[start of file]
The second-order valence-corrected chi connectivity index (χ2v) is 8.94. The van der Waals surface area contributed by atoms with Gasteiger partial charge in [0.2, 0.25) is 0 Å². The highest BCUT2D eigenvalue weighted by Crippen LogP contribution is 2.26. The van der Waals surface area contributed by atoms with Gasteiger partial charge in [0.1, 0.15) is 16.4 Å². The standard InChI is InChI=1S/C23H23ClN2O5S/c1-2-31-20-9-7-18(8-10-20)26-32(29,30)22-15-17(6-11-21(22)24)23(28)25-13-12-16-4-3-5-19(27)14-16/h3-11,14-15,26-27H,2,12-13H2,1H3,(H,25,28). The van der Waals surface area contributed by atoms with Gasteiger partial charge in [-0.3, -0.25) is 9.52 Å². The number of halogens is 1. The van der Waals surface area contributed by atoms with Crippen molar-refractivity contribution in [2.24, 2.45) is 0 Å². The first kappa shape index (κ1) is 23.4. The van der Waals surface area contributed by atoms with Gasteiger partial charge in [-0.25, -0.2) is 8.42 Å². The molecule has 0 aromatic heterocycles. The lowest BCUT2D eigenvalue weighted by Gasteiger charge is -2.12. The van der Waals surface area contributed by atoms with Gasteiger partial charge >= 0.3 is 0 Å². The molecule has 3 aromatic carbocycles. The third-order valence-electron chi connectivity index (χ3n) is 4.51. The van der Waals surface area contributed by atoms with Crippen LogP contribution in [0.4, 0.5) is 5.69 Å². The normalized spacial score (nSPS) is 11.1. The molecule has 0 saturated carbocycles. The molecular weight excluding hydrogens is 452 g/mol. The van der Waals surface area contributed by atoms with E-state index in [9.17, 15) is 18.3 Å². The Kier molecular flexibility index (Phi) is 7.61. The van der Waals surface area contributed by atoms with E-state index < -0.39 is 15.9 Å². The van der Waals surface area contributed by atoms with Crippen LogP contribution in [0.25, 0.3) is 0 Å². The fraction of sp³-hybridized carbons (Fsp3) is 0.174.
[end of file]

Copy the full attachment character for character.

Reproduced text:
The second-order valence-corrected chi connectivity index (χ2v) is 8.94. The van der Waals surface area contributed by atoms with Gasteiger partial charge in [0.2, 0.25) is 0 Å². The highest BCUT2D eigenvalue weighted by Crippen LogP contribution is 2.26. The van der Waals surface area contributed by atoms with Gasteiger partial charge in [0.1, 0.15) is 16.4 Å². The standard InChI is InChI=1S/C23H23ClN2O5S/c1-2-31-20-9-7-18(8-10-20)26-32(29,30)22-15-17(6-11-21(22)24)23(28)25-13-12-16-4-3-5-19(27)14-16/h3-11,14-15,26-27H,2,12-13H2,1H3,(H,25,28). The van der Waals surface area contributed by atoms with Gasteiger partial charge in [-0.3, -0.25) is 9.52 Å². The number of halogens is 1. The van der Waals surface area contributed by atoms with Crippen molar-refractivity contribution in [2.24, 2.45) is 0 Å². The first kappa shape index (κ1) is 23.4. The van der Waals surface area contributed by atoms with Gasteiger partial charge in [-0.25, -0.2) is 8.42 Å². The molecule has 0 aromatic heterocycles. The lowest BCUT2D eigenvalue weighted by Gasteiger charge is -2.12. The van der Waals surface area contributed by atoms with Gasteiger partial charge >= 0.3 is 0 Å². The molecule has 3 aromatic carbocycles. The third-order valence-electron chi connectivity index (χ3n) is 4.51. The van der Waals surface area contributed by atoms with Crippen LogP contribution in [0.4, 0.5) is 5.69 Å². The normalized spacial score (nSPS) is 11.1. The molecule has 0 saturated carbocycles. The molecular weight excluding hydrogens is 452 g/mol. The van der Waals surface area contributed by atoms with E-state index in [9.17, 15) is 18.3 Å². The Kier molecular flexibility index (Phi) is 7.61. The van der Waals surface area contributed by atoms with E-state index < -0.39 is 15.9 Å². The van der Waals surface area contributed by atoms with Crippen LogP contribution in [0.25, 0.3) is 0 Å². The fraction of sp³-hybridized carbons (Fsp3) is 0.174.